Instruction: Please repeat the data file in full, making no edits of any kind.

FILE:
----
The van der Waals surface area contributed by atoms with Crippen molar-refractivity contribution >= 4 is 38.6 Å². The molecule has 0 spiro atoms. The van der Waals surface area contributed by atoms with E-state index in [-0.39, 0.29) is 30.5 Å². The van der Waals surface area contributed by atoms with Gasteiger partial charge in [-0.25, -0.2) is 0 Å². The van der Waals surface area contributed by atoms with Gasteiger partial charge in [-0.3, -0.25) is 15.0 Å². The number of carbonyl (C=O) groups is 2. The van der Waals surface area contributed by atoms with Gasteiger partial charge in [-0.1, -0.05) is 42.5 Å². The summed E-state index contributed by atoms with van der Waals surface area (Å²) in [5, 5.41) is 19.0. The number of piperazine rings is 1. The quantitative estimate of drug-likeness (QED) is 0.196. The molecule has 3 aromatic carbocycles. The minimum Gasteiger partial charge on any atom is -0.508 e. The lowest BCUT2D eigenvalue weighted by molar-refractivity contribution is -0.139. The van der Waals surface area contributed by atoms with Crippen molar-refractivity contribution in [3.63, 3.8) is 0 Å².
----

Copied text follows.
The van der Waals surface area contributed by atoms with Crippen molar-refractivity contribution >= 4 is 38.6 Å². The molecule has 0 spiro atoms. The van der Waals surface area contributed by atoms with E-state index in [-0.39, 0.29) is 30.5 Å². The van der Waals surface area contributed by atoms with Gasteiger partial charge in [-0.25, -0.2) is 0 Å². The van der Waals surface area contributed by atoms with Gasteiger partial charge in [-0.3, -0.25) is 15.0 Å². The number of carbonyl (C=O) groups is 2. The van der Waals surface area contributed by atoms with Gasteiger partial charge in [-0.1, -0.05) is 42.5 Å². The summed E-state index contributed by atoms with van der Waals surface area (Å²) in [5, 5.41) is 19.0. The number of piperazine rings is 1. The quantitative estimate of drug-likeness (QED) is 0.196. The molecule has 3 aromatic carbocycles. The minimum Gasteiger partial charge on any atom is -0.508 e. The lowest BCUT2D eigenvalue weighted by molar-refractivity contribution is -0.139. The van der Waals surface area contributed by atoms with Crippen molar-refractivity contribution in [3.63, 3.8) is 0 Å².